The complex layers of cloud computing sustainability

Interest is growing in cloud computing’s ability to reduce carbon, but the ‘green cloud’ argument is not as clear as many believe.

The complex layers of cloud computing sustainability

I’ve argued over the years that cloud computing is a step in the right direction when it comes to sustainable computing. My viewpoint often opposes environmental organizations that argue against the many new power-hungry data centers that cloud companies build.

The sustainability of public cloud computing is easy to understand. Simply put, cloud does more processing and storage with the same number of physical servers and data centers. How? Cloud computing’s multitenant approach puts more applications, data sets, and users on a smaller amount of hardware, at approximately 85% to 95% utilization of capacity. Compare this to traditional approaches where we own the servers and data centers, and the hardware resources are often utilized at a very low capacity, often 3% to 7%.

Cloud requires less power for the same amount of processing. Does this always make cloud computing green—or should we say, “greener”?

The word “always” rarely turns out to be accurate. It’s the same with cloud—the issues are rarely black and white. To investigate cloud sustainability, let’s break it down into the two major layers.

Source of power

People often brag about how their electric car has a zero-carbon footprint. It’s not that simple. Most power, at least in the USA, is generated by burning fossil fuels. In 2021, it was 60% fossil fuel with the remainder split between nuclear and renewables. No matter where you charge your Tesla or power your cloud or non-cloud data center, power consumption has a carbon impact.

The argument for cloud computing sustainability is that it reduces the required hardware and data center space. However, both cloud and non-cloud application processing requires power grids driven by fossil fuels. 

The opportunities to reduce cloud-related carbon not only depend on the use of sharable IT resources in public clouds but also the locations of the data centers for public clouds. The trend is to have points of presence as close as possible to those using the cloud services. Many of those points depend on carbon-heavy power sources. In those instances, cloud computing is not as green.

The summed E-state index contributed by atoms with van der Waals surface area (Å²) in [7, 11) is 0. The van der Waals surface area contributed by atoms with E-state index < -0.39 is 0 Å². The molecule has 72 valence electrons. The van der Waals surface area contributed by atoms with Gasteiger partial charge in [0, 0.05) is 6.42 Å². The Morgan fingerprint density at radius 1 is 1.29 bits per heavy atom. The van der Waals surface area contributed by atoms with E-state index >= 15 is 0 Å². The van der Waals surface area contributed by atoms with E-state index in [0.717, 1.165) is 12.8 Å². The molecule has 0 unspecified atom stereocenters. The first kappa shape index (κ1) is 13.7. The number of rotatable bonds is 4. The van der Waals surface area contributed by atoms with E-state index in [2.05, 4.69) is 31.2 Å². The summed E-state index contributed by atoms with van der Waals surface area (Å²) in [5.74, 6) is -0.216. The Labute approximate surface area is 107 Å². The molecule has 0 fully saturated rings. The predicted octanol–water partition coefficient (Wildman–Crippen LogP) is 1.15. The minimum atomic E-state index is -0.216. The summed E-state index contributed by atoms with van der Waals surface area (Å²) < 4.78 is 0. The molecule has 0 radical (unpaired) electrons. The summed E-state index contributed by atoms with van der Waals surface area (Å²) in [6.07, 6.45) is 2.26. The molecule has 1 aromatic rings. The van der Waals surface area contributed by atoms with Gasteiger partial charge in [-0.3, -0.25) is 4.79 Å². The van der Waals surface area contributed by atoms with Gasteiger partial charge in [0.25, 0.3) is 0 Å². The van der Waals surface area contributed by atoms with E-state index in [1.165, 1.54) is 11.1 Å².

You could make the argument that it’s better to leverage an enterprise-owned data center with much lower utilization of server resources that’s in an area served by renewable and/or nuclear energy. In that instance, it’s not as green to choose a cloud computing provider’s point of presence that only uses carbon-heavy generating power.

Optimizing cloud solutions and resources

No matter if your power burns fossil fuel or not, much can be said about how you optimize the cloud resources you use. For example, if you give two developers the same business problem to solve using public cloud resources, you’ll usually find that one of them does a much better job at leveraging the minimum number of resources for the maximum effect in terms of value returned to the business. 

This can have very different impacts on resources used to solve basically the same problem. For example, the fully optimized version uses only three compute resources and two storage resources. The second uses three times more to solve the same problems. Thus, the second solution also burns approximately three times the power. 

Remember: There are cost and carbon impact penalties if you put underoptimized solutions on a public cloud. The more unnecessary resources, the more unnecessary cloud fees. Depending on how your public cloud provider powers its data center, this could also have a significant impact on carbon output. 

It’s complicated

You can do audits yourself or use an outside organization to dig into the specifics of how your use of public clouds helps or hurts the planet. These audits include an explanation of the ultimate source and location of the power as well as how you specifically use the cloud resources.

The findings often surprise enterprises. Some believe their use of cloud computing is at the height of sustainability. It could turn out that their cloud solutions are highly inefficient if they just lifted and shifted applications and did not refactor them for cloud resource optimization. Or an enterprise might not understand the true source of the power. It could be as simple as just moving their workloads to another region that only uses renewables as a source. Yes, there might be some impact on latency, but the positive impact on sustainability might offset it. 

This is interesting stuff. I agree with using cloud computing to reduce carbon. However, like anything else, we need to understand what’s truly happening before we declare success.

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